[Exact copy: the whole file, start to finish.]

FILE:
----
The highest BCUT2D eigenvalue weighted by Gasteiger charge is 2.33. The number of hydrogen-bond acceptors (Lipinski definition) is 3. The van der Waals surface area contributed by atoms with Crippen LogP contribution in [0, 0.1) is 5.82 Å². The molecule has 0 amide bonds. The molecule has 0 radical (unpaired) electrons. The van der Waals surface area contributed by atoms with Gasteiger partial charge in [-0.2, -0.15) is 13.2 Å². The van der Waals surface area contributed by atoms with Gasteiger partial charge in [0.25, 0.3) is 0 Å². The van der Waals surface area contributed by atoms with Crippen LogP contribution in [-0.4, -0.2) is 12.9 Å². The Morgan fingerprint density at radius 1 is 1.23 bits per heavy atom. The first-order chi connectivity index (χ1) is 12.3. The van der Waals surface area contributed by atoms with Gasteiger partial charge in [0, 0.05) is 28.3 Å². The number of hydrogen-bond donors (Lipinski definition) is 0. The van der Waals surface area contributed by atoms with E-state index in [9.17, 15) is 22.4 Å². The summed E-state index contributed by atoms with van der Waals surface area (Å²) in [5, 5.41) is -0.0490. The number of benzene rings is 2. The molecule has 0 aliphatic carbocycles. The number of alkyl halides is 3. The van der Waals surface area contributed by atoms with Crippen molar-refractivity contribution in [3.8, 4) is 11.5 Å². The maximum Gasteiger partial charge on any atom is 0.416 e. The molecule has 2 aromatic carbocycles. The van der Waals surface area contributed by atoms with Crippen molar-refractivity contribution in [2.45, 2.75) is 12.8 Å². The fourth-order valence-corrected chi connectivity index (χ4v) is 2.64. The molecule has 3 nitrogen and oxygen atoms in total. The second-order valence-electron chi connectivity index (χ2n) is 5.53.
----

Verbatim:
The highest BCUT2D eigenvalue weighted by Gasteiger charge is 2.33. The number of hydrogen-bond acceptors (Lipinski definition) is 3. The van der Waals surface area contributed by atoms with Crippen LogP contribution in [0, 0.1) is 5.82 Å². The molecule has 0 amide bonds. The molecule has 0 radical (unpaired) electrons. The van der Waals surface area contributed by atoms with Gasteiger partial charge in [-0.2, -0.15) is 13.2 Å². The van der Waals surface area contributed by atoms with Gasteiger partial charge in [0.25, 0.3) is 0 Å². The van der Waals surface area contributed by atoms with Crippen LogP contribution in [-0.4, -0.2) is 12.9 Å². The Morgan fingerprint density at radius 1 is 1.23 bits per heavy atom. The first-order chi connectivity index (χ1) is 12.3. The van der Waals surface area contributed by atoms with Gasteiger partial charge in [0, 0.05) is 28.3 Å². The number of hydrogen-bond donors (Lipinski definition) is 0. The van der Waals surface area contributed by atoms with E-state index in [9.17, 15) is 22.4 Å². The summed E-state index contributed by atoms with van der Waals surface area (Å²) in [5, 5.41) is -0.0490. The number of benzene rings is 2. The molecule has 0 aliphatic carbocycles. The number of alkyl halides is 3. The van der Waals surface area contributed by atoms with Crippen molar-refractivity contribution in [3.8, 4) is 11.5 Å². The maximum Gasteiger partial charge on any atom is 0.416 e. The molecule has 2 aromatic carbocycles. The van der Waals surface area contributed by atoms with Crippen molar-refractivity contribution in [2.45, 2.75) is 12.8 Å². The fourth-order valence-corrected chi connectivity index (χ4v) is 2.64. The molecule has 3 nitrogen and oxygen atoms in total. The second-order valence-electron chi connectivity index (χ2n) is 5.53.